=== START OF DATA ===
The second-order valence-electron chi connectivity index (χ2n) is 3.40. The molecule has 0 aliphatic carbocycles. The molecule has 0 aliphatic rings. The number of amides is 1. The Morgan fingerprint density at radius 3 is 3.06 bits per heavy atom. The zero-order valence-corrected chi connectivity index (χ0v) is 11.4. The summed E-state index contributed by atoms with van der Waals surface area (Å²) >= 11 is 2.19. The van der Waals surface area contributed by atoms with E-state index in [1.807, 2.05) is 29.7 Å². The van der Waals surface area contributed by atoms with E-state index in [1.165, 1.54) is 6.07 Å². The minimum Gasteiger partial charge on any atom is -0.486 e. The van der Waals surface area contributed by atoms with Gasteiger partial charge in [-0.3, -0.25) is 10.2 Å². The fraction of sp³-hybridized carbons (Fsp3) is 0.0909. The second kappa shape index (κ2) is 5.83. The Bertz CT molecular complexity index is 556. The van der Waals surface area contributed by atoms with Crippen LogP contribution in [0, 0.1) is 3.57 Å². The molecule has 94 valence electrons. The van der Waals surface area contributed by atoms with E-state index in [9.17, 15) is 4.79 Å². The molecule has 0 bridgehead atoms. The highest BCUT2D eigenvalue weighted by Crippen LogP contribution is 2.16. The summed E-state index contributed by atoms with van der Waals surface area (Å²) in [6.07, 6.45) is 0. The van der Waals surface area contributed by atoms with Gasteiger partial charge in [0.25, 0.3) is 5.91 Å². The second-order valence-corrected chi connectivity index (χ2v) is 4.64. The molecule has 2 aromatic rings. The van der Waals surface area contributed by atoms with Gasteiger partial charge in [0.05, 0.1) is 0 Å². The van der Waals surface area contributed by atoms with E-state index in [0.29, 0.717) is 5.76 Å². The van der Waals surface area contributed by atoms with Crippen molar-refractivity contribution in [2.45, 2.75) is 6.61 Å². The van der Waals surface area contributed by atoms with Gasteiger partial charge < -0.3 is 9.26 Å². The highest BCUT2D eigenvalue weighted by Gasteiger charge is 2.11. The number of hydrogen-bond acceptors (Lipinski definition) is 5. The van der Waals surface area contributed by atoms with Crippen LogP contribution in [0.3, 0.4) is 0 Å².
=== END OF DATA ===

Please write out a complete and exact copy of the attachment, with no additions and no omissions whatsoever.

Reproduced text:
The second-order valence-electron chi connectivity index (χ2n) is 3.40. The molecule has 0 aliphatic carbocycles. The molecule has 0 aliphatic rings. The number of amides is 1. The Morgan fingerprint density at radius 3 is 3.06 bits per heavy atom. The zero-order valence-corrected chi connectivity index (χ0v) is 11.4. The summed E-state index contributed by atoms with van der Waals surface area (Å²) >= 11 is 2.19. The van der Waals surface area contributed by atoms with E-state index in [1.807, 2.05) is 29.7 Å². The van der Waals surface area contributed by atoms with E-state index in [1.165, 1.54) is 6.07 Å². The minimum Gasteiger partial charge on any atom is -0.486 e. The van der Waals surface area contributed by atoms with Gasteiger partial charge in [-0.3, -0.25) is 10.2 Å². The fraction of sp³-hybridized carbons (Fsp3) is 0.0909. The second kappa shape index (κ2) is 5.83. The Bertz CT molecular complexity index is 556. The van der Waals surface area contributed by atoms with Crippen LogP contribution in [0, 0.1) is 3.57 Å². The molecule has 94 valence electrons. The van der Waals surface area contributed by atoms with E-state index in [9.17, 15) is 4.79 Å². The molecule has 0 bridgehead atoms. The highest BCUT2D eigenvalue weighted by Crippen LogP contribution is 2.16. The summed E-state index contributed by atoms with van der Waals surface area (Å²) in [6.07, 6.45) is 0. The van der Waals surface area contributed by atoms with Gasteiger partial charge in [0.25, 0.3) is 5.91 Å². The second-order valence-corrected chi connectivity index (χ2v) is 4.64. The molecule has 2 aromatic rings. The van der Waals surface area contributed by atoms with Gasteiger partial charge in [0.05, 0.1) is 0 Å². The van der Waals surface area contributed by atoms with E-state index in [0.29, 0.717) is 5.76 Å². The van der Waals surface area contributed by atoms with Crippen molar-refractivity contribution in [2.45, 2.75) is 6.61 Å². The van der Waals surface area contributed by atoms with Gasteiger partial charge < -0.3 is 9.26 Å². The highest BCUT2D eigenvalue weighted by Gasteiger charge is 2.11. The number of hydrogen-bond acceptors (Lipinski definition) is 5. The van der Waals surface area contributed by atoms with Crippen LogP contribution in [0.3, 0.4) is 0 Å².